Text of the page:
“Today itself” or “Today only” – this doesn’t only work with the word ‘today’, but most locals finish their sentences with the words ‘itself’ or ‘only’, which they use interchangeably! For example, the electrician said to me that the work will be finished by ‘tomorrow only.’ I’m not sure how it adds to the sentence but I suppose it’s for emphasis…

“Myself…” – when people introduce themselves they say ‘Myself John’ as opposed to ‘My name is John.’ Not what I’m used to but you have to admit, it does make sense!

“Do the needful” – my husband actually gave me this one! If someone writes an email and wants the recipient to perform an action, they write ‘Please do the needful.’ Again, this one is completely new to me but it does totally make sense!

“Out of station” – when I first heard this I did ask ‘have you just got off a train?’ I later came to know that this is the Indian version of saying ‘out of town.’

“Shifting” – this quite literally means shifting position, i.e. if you are moving house, town or country….you are ‘shifting house, town or country’

“Paining” – this is probably my favourite! The locals don’t say something is ‘hurting’, instead it’s ‘paining’ them. Quite an apt description I’d say!

“STD” – this is not what you think it is! It’s the term used for a non-local call within India…I think it stands for ‘Subscriber Trunk Dialling.’ Here is a useful link for more information…what would we do without Wikipedia!

I’m still hearing various “Indianisms” so hopefully I’ll have a part 2 to this post very shortly!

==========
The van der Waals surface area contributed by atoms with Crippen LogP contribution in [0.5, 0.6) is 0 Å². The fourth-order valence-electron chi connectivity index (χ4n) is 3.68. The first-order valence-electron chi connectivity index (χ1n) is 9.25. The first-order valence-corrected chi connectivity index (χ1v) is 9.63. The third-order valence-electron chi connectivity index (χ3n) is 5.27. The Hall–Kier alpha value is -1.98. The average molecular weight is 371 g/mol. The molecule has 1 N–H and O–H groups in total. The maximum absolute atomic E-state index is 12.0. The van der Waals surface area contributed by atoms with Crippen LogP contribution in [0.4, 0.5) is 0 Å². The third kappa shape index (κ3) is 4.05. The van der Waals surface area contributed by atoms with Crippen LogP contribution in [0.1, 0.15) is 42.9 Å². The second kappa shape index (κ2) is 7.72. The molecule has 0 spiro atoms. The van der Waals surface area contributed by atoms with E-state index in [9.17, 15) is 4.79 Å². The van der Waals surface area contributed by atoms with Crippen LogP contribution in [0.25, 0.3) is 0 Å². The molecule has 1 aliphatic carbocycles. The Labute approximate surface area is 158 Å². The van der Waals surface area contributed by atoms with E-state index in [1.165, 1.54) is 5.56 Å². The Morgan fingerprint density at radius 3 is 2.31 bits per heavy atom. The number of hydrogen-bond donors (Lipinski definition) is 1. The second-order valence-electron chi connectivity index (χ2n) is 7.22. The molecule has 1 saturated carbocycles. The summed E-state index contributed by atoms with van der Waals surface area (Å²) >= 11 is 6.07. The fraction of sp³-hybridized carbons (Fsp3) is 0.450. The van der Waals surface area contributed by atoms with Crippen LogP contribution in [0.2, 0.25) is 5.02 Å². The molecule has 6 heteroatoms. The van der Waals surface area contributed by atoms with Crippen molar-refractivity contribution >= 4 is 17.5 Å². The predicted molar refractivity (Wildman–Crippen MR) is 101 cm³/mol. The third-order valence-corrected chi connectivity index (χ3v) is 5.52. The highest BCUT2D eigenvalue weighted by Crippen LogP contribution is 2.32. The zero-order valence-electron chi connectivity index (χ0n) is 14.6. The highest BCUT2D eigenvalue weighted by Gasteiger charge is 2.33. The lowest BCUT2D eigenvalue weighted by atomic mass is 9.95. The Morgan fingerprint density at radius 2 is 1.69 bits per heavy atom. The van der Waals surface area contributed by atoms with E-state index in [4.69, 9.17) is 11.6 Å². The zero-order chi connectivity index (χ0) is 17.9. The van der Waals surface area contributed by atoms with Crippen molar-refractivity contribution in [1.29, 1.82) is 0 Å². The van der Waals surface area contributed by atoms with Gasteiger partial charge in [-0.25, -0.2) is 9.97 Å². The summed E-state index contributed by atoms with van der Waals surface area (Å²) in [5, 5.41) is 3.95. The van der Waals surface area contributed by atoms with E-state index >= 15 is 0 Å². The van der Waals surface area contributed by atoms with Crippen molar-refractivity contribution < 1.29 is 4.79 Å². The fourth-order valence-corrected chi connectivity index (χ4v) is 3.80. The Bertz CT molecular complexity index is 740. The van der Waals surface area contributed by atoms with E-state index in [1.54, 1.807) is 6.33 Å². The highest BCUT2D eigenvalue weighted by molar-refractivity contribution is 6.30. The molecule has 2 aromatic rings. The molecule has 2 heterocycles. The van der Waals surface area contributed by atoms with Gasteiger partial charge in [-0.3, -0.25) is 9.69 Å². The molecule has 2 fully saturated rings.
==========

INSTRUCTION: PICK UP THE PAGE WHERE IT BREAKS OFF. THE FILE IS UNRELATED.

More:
To be continued….


At the PGA Tournament in Abu Dhabi

I know I have been slightly off the radar recently, but have just started studying (a distance learning course) – it’s been keeping me quite busy and it really is an adjustment having never undertaken any education on a distance learning basis before!

I wanted to write a post about my trip to Abu Dhabi last month, particularly the PGA tournament at the Abu Dhabi Golf Club and leading on from this, my new found likeness (I wouldn’t say loveIMG_0185!) for golf! I went with Ash and my father-in-law, who is a golf fanatic, a brilliant player and who clearly had so much patience for me as I was asking him a million questions a second about the game!

The tournament was catered to people of all ages (which surprised me as I thought it would only appeal to the keen golfers) with crèches, camel rides, falcon feeding, a huge number of food stalls…and of course the golf. The tee-off time was delayed by 2 hours due to the fog, so I spent that time exploring, snacking and swatting up on my golf knowledge and trivia! The players were in groups of 3, each with their own caddie. We saw the 1st group tee-off from the 1st hole…they hit the ball so far I could never catch where it landed, especially with the sun in my eyes (that was always my excuse). As each group of 3 players moved to the next hole, there was always a crowd following them; basically the spectators would walk the 18 holes with the players and watch the same players at each hole. We did this for a few holes, I was getting more and more involved – cheering when the players hit a good shot and hissing when they narrowly missed the cup on the green!

The biggest crowd (and security team) was following Rory Mcilroy, Jordon Spieth and Rickie Fowler – the best players in the game at the moment. I was so close I could almost touch them, although the big bouncers following them around did put me off trying to do that!